There’s no denying that knowing rental yield is among the most valuable real estate metrics out there. It does, however, have some limitations. For one, it is mostly useful when comparing potential profitable real estate investments for purchase. If you are an investor interested in selling or are actively renting out investment properties, rental yield would not carry much weight for you.
Another limitation with rental yield is that it may not give real estate investors the full picture about an investment property. There are much more data and real estate metrics investors must consider before making a property purchase. An investment property analysis and a real estate market analysis would not be complete without rental yield, but much more information is needed. Data relating to the neighborhood itself, the property type, and the rental strategy (again, all of which can be found with Mashvisor’s real estate market analysis) should be obtained by real estate investors before any purchase.
Is There a Difference Between Rental Yield and Return on Investment?
By the sound of it, rental yield seems very similar, identical even, to return on investment (ROI). After all, there formulas are virtually the same:
Net Rental Yield = (Annual Rental Income – Total Rental Expenses)/Property Price × 100 %
Return on Investment = (Annual Rental Income – Total Costs and Expenses)/Property Price × 100 %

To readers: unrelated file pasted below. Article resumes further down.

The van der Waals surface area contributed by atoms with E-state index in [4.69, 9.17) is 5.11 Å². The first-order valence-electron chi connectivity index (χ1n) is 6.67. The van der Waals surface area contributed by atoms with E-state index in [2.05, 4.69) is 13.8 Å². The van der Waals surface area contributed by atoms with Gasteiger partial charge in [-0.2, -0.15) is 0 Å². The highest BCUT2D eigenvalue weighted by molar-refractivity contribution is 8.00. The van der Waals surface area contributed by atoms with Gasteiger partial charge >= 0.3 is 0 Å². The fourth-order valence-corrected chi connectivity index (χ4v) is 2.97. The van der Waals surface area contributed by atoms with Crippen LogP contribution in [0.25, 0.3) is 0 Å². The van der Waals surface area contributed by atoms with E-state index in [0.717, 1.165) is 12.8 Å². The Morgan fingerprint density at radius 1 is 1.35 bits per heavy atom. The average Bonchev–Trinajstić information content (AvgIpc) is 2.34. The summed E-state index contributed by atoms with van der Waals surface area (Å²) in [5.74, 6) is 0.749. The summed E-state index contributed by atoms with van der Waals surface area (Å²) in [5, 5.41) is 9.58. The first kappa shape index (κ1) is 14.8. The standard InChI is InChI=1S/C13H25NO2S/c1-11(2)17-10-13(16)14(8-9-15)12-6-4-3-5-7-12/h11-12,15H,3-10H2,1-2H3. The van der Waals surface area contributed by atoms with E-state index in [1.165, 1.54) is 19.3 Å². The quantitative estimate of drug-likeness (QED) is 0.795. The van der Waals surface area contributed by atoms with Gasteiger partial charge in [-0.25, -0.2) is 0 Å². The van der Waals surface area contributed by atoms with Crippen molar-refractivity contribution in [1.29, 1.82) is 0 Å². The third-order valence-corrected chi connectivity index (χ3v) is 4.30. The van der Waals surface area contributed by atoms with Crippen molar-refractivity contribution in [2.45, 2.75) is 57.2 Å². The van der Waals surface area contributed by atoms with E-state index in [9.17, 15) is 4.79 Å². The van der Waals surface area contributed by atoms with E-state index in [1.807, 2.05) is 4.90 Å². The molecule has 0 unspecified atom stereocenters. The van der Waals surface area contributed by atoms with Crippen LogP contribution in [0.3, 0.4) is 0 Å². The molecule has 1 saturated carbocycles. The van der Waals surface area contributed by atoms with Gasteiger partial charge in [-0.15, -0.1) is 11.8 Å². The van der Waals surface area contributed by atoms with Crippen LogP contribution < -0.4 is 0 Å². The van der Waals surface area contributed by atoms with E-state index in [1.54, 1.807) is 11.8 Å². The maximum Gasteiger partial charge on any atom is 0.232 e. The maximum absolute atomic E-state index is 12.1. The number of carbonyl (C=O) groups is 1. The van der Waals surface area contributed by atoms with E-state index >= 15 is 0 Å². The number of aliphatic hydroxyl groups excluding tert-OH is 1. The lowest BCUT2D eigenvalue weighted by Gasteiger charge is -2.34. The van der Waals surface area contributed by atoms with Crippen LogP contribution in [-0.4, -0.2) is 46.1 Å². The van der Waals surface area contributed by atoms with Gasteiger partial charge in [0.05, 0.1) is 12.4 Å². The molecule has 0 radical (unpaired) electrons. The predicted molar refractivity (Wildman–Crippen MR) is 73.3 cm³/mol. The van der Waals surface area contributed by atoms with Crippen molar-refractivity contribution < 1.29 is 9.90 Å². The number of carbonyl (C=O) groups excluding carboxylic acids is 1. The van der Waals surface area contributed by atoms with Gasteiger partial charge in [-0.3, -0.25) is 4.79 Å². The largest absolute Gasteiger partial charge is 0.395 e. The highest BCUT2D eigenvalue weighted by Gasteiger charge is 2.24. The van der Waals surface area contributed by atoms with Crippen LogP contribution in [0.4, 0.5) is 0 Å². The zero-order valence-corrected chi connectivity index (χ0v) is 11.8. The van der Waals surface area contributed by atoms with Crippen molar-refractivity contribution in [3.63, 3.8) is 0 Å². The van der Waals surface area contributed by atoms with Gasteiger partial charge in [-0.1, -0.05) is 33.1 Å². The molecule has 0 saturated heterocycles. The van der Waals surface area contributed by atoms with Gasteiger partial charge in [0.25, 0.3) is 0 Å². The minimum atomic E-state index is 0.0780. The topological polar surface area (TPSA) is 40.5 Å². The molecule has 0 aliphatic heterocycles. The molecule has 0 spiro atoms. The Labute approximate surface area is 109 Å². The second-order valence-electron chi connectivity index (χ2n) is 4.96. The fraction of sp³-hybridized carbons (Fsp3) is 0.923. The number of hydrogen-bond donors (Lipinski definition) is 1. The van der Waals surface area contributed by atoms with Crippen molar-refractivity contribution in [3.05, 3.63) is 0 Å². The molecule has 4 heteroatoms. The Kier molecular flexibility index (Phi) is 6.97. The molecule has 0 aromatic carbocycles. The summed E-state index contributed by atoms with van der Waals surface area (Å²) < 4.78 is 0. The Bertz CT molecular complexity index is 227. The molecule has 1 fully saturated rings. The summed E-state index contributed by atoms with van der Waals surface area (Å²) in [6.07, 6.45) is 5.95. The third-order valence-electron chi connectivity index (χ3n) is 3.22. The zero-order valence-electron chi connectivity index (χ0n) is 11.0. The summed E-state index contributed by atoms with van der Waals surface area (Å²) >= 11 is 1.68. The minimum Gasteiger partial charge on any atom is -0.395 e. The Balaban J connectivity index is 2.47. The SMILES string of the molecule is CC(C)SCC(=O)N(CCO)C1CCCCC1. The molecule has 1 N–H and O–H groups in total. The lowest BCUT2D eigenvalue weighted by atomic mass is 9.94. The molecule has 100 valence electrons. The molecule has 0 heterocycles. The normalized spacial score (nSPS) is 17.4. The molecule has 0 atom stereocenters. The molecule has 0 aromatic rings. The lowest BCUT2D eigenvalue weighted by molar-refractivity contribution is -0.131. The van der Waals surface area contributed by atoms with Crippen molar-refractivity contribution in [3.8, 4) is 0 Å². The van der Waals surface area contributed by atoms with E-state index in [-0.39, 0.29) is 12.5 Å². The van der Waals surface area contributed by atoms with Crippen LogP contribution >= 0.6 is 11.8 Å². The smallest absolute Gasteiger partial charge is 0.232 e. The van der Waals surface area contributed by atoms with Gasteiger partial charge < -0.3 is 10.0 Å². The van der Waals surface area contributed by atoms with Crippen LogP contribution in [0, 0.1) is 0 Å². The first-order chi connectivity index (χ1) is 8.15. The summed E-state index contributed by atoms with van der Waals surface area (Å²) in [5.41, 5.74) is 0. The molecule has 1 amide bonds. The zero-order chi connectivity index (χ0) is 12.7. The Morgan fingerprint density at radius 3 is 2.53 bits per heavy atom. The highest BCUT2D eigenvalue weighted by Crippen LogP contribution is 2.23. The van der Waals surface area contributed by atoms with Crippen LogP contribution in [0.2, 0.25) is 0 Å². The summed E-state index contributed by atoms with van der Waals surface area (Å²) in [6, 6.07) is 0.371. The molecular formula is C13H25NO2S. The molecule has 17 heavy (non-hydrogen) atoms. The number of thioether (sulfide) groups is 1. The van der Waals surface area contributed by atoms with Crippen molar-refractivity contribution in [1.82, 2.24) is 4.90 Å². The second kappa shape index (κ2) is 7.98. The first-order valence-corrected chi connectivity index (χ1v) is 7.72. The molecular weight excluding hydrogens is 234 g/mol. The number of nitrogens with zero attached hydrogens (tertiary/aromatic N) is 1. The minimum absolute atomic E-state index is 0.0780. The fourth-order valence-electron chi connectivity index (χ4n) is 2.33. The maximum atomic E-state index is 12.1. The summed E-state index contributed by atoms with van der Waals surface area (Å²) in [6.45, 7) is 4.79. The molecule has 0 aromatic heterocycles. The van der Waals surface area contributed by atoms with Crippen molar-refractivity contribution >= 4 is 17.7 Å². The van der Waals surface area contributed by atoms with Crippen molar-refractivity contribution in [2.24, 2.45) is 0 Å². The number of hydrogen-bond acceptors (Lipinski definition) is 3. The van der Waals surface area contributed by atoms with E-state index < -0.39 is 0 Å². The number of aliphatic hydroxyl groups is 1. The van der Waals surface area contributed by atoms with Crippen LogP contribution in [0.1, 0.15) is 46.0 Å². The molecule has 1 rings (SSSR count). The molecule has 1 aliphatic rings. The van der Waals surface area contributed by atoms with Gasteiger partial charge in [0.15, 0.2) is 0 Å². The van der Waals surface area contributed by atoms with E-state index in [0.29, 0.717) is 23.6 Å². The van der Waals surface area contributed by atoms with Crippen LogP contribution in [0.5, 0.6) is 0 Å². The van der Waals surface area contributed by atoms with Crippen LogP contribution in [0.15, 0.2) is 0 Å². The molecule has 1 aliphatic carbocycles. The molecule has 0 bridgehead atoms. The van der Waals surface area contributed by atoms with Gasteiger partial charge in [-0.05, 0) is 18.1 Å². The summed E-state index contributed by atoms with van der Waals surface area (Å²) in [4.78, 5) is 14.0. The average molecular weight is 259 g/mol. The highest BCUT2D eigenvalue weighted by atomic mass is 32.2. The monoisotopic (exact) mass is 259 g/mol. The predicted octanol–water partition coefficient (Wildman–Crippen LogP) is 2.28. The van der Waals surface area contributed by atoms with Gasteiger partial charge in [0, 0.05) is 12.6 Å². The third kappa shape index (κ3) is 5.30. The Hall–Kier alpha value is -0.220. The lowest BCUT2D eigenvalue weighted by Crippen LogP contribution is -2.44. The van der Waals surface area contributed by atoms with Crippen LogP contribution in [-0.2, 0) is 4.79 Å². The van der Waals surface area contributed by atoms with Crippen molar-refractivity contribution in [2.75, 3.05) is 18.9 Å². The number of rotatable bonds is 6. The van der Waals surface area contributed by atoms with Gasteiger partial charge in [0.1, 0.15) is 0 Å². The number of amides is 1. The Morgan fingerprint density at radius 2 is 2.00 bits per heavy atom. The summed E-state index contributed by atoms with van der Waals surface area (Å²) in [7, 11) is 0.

Although the way to calculate rental yield is very similar to the way to compute ROI, there exists a huge difference between the two. Rental yield projects an estimation of potential profitability, while return on investment measures the actual profitability of a property. In other words, you calculate rental yield when you’re interested in determining how profitable real estate investments could potentially be. Return on investment, on the other hand, is calculated when determining how profitable a rental property actually is. Rental yield is primarily used to compare properties for purchase. ROI is mainly focused on measuring an active property’s income profit.
Is There a Difference Between Rental Yield and Cap Rate?
Despite what was just mentioned, rental yield can function as an ROI metric. The only time this happens is when using net rental yield, which is more commonly known as cap rate.
Net Rental Yield = (NOI/Property Price) × 100% = Capitalization Rate
Net rental yield factors in expenses and costs associated with actively renting out properties. It can, therefore, be considered an ROI metric. The same cannot be said about gross rental yield.
Mashvisor: The Best Tool to Calculate Rental Yield and Other Real Estate Metrics
Now that you know all there is to know about how to calculate rental yield, it’s time to put what you’ve learned into practice! You can use Mashvisor to obtain the data necessary to calculate rental yield. Better yet, you can let Mashvisor calculate rental yield for you! Whatever the case, be sure to use Mashvisor to muster all the real estate metrics you need to have profitable real estate investments!